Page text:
I ran across an article the other day which reminded me once again of my age – not a pleasant topic of conversation considering my birthday is this week. Here’s a few words and phrases which will reveal your age:
Fuddy Duddy – Just say “old fart” and you’ll be understood.
Dear John Letter – if you have to explain what a “letter” is, you can forget the “John” part.
Davenport – stick with sofa or couch to be safe.
Long-distance call – Ha! even the word “telephone” is fading, along with “operator” and “collect calls”.
VCR and Videotape – now inhabiting every antique store in the nation.
Little Black Book – hmmm….perhaps check your contacts list.
Wet blanket – I prefer party-pooper myself!
Making Whoopee – “hooking up” or the old standby “having sex” will get the idea across.
See the full article HERE if you need more!
Anyway, the issue, as it relates to my writing, is the challenge of creating believable dialog for characters who come from outside my own age group. Fortunately, I don’t write for children or young adults so most of my word/phrase choices are at least minimally understandable to my readers!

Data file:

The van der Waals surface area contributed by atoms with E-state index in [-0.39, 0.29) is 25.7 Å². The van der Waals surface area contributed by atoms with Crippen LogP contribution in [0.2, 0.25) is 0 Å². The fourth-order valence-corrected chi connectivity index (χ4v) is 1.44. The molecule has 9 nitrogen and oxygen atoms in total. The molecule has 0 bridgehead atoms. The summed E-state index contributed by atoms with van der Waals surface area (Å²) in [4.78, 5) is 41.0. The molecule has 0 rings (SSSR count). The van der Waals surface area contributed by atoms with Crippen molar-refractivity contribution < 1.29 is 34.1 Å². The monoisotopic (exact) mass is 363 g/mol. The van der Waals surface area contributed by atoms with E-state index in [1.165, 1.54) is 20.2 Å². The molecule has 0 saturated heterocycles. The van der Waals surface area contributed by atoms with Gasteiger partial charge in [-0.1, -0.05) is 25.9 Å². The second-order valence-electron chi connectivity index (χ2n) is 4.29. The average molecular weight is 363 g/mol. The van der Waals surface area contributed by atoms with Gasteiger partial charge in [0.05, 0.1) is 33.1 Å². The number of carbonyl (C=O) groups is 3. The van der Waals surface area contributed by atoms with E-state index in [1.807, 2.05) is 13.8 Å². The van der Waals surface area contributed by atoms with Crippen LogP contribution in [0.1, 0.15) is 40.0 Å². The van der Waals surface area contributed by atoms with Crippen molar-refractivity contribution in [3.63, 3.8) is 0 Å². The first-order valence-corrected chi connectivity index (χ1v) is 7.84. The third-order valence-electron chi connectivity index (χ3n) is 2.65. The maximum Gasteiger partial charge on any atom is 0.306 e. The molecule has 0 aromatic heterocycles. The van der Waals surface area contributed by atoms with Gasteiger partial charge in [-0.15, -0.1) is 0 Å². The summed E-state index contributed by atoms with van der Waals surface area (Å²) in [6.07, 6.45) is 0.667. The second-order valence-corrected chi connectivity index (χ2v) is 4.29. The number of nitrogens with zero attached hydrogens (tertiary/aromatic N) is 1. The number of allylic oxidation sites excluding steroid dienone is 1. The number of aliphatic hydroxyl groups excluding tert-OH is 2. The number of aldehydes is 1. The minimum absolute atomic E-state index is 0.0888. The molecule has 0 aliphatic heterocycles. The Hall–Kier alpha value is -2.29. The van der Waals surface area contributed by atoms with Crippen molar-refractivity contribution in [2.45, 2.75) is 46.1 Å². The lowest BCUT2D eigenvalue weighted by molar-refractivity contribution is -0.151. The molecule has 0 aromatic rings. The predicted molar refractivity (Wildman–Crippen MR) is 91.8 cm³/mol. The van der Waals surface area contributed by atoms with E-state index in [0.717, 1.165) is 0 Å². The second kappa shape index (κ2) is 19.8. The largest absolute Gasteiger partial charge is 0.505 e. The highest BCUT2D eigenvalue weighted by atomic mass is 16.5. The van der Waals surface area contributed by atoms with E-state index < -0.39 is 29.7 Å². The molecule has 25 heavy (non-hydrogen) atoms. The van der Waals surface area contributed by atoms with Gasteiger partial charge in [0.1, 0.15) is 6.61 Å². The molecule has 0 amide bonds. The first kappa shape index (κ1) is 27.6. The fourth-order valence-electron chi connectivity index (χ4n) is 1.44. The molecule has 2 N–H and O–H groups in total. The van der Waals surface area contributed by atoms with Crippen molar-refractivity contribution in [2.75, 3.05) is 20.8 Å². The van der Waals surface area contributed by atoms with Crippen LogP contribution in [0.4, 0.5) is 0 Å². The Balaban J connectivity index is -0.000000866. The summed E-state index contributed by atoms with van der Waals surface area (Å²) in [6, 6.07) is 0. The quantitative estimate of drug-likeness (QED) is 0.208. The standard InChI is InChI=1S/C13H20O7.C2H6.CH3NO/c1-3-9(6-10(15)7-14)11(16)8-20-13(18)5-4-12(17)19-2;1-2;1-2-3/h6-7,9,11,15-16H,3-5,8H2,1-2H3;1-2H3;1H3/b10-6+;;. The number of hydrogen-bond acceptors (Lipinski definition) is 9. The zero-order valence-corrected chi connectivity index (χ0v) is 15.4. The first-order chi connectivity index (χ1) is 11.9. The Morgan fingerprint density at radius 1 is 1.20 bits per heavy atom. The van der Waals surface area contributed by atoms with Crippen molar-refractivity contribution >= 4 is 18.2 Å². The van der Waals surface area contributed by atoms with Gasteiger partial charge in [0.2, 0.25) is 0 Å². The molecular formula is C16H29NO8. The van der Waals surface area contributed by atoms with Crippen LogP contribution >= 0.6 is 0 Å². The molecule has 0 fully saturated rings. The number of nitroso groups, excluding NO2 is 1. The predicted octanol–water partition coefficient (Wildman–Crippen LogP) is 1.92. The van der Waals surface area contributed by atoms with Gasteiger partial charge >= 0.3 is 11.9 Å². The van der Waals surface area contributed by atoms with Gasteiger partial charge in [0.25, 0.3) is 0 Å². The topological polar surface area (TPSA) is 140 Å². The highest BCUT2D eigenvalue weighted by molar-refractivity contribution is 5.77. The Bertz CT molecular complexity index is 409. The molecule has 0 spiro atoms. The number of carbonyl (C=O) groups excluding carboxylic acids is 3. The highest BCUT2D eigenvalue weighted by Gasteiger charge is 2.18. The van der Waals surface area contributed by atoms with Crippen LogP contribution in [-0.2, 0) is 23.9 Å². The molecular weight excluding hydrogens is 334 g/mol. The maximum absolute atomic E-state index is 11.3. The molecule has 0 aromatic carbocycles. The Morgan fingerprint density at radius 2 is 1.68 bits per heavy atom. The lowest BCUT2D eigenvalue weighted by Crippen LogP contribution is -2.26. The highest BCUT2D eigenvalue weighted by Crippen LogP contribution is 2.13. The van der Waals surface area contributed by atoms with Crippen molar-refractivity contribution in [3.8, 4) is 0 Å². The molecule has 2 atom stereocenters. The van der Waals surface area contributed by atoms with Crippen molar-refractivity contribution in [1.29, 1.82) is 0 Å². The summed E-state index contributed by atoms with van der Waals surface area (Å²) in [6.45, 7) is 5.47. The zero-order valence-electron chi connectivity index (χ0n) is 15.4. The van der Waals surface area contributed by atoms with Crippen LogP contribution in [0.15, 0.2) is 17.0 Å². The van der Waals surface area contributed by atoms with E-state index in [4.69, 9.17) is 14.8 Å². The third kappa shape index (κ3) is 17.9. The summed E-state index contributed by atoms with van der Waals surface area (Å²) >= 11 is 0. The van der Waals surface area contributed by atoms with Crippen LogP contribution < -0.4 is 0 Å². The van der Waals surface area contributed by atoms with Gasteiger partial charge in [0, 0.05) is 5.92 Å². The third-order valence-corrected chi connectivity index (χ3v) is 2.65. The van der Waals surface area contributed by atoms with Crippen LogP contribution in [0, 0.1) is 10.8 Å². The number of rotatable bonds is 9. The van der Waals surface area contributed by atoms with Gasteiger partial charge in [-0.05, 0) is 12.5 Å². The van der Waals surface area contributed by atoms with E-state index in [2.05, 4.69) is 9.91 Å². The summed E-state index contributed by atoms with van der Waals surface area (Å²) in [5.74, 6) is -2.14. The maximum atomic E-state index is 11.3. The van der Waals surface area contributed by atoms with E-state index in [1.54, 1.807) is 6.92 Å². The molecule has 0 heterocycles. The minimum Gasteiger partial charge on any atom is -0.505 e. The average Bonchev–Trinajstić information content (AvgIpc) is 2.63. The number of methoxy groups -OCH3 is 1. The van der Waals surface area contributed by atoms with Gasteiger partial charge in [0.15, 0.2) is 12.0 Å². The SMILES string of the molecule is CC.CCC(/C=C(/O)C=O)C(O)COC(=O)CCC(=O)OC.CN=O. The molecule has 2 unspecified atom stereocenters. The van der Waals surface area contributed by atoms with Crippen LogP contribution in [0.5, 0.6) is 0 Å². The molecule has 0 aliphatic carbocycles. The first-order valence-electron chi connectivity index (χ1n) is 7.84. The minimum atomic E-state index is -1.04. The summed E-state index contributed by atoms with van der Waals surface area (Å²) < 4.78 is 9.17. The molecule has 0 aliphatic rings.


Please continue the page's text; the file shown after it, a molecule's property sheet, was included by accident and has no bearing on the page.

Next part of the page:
What can I say? I’m a product of my generation, which includes the way I speak and the words I use to communicate. Now don’t repeat this, but I enjoy utilizing uncommon words or phrases when possible to make the text more interesting. If my readers don’t know what something means, it’s easy to look it up and learn something in the process.
It is thought there are at least 250,000 distinct words in the English language, with 171,000 in current use and 47,000 on the obsolete list. What richness to draw from when writing! So, go head, choose a few antiques for your next book, story, or blog entry which no one uses any more. You can educate your readers AND rescue some perfectly good words from the “obsolete” list at the same time! You don’t want to be a party-pooper do you?